Big Girl popped out reading — or nearly so. She was reading picture books at 2 and chapter books by the time she turned four. She was a natural reader, and I augmented her talent with flashcards and classes and lots of mommy-and-me reading time. We praised her and lauded her accomplishments. A lot, I might add. Strangers and family members reinforced our messaging. I still remember vividly the shocked look of a Macy’s cashier when — after she asked for my phone number and address for a postcard — my then-two-year-old Big Girl piped up with the entire thing, right down to the Zip code.
This wasn’t the right way to go, though. I know now that emphasizing how smart she was instead of the fact that, really, she practiced reading a lot was the wrong thing to do. By telling her she was smart, we set unrealistic expectations for her. It’s something we have been undoing for the past six to ten months. It really hurt her because she is now very critical of herself and she gets frustrated and feels stupid when she can’t get something right away. She’s also been really reticent to try anything she’s not naturally good at.
Little Girl came out running. She is smart like her sister, but since Daddy was her primary caregiver from a year until she was about 29 months she didn’t get the careful attention or mommy help that Big Girl got. (Daddy preferred the park to a structured class.) By the time I was able to teach her to read, she decided she would rather jump and swing. She also decided she just couldn’t read, saying her sister was a great reader and she was a great soccer player. I have a feeling she may have heard us say that, too.
Anyway, I am a persuasive person and I told her that no, she could read and we would make it happen. But after seeing the damage that my “you’re really smart” strategy inflicted on her sister I didn’t say she would read because she is smart. Instead, I told her that she would read because she was going to work hard and practice. Nothing worth doing comes without practice, I said. I reminded her that she already knew her letters and letter sounds. I would help her put them all together. Last spring and summer we spent at least ten minutes every day working on reading. This fall we kept up with it, learning more sight words and learning key things like silent “e” and how it covers its mouth and tells the vowel it has to be hard because E is going to stay soft. At the end of every lesson I told her that I was so proud of her practicing and working and sticking with it. That yes, it was great to be a reader, but I was more proud of the way she didn’t give up, even when she got frustrated.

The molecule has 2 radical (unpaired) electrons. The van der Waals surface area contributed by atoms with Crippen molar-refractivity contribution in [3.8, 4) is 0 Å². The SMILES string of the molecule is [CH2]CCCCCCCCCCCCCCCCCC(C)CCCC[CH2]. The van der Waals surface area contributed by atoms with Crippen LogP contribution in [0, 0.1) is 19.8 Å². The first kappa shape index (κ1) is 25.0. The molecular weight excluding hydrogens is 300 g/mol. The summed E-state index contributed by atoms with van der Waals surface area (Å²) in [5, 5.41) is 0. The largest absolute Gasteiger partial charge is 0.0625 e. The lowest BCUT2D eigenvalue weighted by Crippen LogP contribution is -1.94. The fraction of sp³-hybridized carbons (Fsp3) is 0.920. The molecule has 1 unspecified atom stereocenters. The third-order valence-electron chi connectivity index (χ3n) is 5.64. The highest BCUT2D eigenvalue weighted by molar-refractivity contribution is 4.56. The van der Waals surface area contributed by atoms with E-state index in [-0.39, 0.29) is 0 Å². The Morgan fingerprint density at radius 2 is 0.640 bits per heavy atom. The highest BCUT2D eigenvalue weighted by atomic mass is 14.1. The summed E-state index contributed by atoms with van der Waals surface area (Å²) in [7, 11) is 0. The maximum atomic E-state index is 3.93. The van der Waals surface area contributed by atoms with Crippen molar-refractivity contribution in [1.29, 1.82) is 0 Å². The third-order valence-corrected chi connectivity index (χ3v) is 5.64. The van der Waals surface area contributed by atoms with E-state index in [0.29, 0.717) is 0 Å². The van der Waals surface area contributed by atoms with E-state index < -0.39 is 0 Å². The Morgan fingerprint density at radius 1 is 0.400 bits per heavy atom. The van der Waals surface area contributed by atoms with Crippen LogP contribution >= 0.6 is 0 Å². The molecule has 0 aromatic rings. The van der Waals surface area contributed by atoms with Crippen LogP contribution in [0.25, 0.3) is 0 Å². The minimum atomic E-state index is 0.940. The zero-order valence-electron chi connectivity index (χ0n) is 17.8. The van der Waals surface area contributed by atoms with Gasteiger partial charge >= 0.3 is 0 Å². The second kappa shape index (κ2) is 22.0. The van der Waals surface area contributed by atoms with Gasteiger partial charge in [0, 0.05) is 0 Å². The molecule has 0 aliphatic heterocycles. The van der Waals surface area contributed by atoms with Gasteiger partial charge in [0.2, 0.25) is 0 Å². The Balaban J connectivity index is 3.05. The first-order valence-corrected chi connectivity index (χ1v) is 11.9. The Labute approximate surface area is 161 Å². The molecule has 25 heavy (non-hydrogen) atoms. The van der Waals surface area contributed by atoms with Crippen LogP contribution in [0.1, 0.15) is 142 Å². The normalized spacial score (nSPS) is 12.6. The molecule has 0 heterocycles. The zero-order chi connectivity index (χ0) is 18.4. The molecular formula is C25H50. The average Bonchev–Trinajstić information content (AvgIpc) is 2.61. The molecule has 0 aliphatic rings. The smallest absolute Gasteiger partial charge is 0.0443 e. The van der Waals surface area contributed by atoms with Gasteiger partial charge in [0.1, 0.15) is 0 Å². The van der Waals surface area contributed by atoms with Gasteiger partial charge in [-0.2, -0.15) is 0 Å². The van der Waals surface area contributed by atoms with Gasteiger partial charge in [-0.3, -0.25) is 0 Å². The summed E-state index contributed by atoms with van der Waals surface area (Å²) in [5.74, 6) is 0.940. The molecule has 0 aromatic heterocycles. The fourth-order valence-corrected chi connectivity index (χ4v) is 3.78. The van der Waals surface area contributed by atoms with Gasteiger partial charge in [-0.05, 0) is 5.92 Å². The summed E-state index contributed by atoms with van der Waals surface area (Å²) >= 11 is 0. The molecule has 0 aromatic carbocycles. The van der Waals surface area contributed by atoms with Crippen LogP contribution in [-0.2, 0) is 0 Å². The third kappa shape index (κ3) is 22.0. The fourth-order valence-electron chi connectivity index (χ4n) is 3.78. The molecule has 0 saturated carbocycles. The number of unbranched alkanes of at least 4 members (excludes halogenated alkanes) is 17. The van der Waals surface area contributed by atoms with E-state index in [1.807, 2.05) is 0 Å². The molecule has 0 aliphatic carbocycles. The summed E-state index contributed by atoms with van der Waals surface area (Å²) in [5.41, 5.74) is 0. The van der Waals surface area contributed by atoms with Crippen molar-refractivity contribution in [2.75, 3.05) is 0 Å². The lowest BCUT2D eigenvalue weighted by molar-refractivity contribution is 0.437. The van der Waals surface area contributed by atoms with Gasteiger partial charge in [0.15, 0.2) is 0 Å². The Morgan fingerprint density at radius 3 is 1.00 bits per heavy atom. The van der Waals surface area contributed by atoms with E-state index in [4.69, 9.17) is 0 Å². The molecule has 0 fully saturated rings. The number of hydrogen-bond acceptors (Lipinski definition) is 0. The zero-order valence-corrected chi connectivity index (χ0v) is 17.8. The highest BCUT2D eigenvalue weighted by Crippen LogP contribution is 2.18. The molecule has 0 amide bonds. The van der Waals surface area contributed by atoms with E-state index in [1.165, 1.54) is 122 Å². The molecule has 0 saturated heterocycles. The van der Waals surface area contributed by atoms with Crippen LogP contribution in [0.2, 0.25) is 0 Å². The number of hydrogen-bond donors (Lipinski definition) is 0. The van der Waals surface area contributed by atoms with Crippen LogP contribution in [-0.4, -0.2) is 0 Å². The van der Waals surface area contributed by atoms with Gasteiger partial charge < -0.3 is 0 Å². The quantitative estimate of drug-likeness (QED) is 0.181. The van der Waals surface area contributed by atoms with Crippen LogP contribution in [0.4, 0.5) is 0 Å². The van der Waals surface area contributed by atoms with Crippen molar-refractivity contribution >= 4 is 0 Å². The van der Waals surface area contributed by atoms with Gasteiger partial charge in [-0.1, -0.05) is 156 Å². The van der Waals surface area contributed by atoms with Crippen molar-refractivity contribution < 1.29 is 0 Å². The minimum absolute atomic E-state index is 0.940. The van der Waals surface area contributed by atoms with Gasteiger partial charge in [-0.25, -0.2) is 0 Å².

The lessons worked. Today Little Girl is a reader, and a good one. This morning I woke up to her cute little face in mine. I told her to get dressed and she could watch a few minutes of TV. No, she said. “Mommy, I am going to get dressed and read this Junie B. book instead! I’m going to practice reading all by myself!” Still groggy with sleep I couldn’t help but smile. Yes, because she is finally following in her sister’s footsteps, but mostly because she’s learned the most valuable lesson I could have taught her: Practice makes perfect — and it takes a lot of practice to do anything well. I know the big one is watching and learning, too, which eases my guilt a bit about the misstep I made telling her how smart she is. She’s getting the message, too.
About a month ago she was having trouble with a math concept. This is new for Big Girl, who has up until now sailed through school without putting in much work. I told her she was going to extra help. She was horrified. She told me that people would think…and then she stopped. Think what, I asked her. “Think that you need help with something? How is that a bad thing? Everyone needs help and everyone needs to practice.” She went to extra help, and got a 91 on the test. She came home smiling. “Why did you do well,” I asked her. “Because I practiced and worked hard,” she said.
As a mother still practicing and working hard on this parenting thing, I was so proud of her and of myself for making a change that’s starting to pay off. In Junie Bs — and As.